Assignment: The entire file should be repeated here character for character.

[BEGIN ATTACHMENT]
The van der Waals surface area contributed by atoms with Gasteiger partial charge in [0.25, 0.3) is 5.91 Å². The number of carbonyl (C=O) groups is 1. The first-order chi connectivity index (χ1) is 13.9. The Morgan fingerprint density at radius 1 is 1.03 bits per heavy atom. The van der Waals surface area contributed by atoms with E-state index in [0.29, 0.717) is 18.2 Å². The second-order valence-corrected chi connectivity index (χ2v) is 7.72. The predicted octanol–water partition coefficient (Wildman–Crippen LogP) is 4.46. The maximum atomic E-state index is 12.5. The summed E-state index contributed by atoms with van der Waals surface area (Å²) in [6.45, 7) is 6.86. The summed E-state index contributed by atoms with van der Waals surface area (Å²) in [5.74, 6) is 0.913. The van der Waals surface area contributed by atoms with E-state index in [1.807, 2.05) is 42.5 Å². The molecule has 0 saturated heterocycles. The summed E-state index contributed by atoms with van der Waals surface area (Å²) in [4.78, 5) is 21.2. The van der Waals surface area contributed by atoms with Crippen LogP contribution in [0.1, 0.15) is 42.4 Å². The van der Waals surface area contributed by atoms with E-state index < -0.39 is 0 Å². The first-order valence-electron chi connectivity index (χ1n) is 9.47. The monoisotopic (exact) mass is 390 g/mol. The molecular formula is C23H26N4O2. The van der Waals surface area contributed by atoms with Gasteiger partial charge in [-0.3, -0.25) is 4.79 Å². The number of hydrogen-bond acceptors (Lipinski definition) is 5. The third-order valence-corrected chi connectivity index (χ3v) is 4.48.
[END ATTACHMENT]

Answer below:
The van der Waals surface area contributed by atoms with Gasteiger partial charge in [0.25, 0.3) is 5.91 Å². The number of carbonyl (C=O) groups is 1. The first-order chi connectivity index (χ1) is 13.9. The Morgan fingerprint density at radius 1 is 1.03 bits per heavy atom. The van der Waals surface area contributed by atoms with E-state index in [0.29, 0.717) is 18.2 Å². The second-order valence-corrected chi connectivity index (χ2v) is 7.72. The predicted octanol–water partition coefficient (Wildman–Crippen LogP) is 4.46. The maximum atomic E-state index is 12.5. The summed E-state index contributed by atoms with van der Waals surface area (Å²) in [6.45, 7) is 6.86. The summed E-state index contributed by atoms with van der Waals surface area (Å²) in [5.74, 6) is 0.913. The van der Waals surface area contributed by atoms with E-state index in [1.807, 2.05) is 42.5 Å². The molecule has 0 saturated heterocycles. The summed E-state index contributed by atoms with van der Waals surface area (Å²) in [4.78, 5) is 21.2. The van der Waals surface area contributed by atoms with Crippen LogP contribution in [0.1, 0.15) is 42.4 Å². The van der Waals surface area contributed by atoms with E-state index < -0.39 is 0 Å². The first-order valence-electron chi connectivity index (χ1n) is 9.47. The monoisotopic (exact) mass is 390 g/mol. The molecular formula is C23H26N4O2. The van der Waals surface area contributed by atoms with Gasteiger partial charge in [-0.3, -0.25) is 4.79 Å². The number of hydrogen-bond acceptors (Lipinski definition) is 5. The third-order valence-corrected chi connectivity index (χ3v) is 4.48.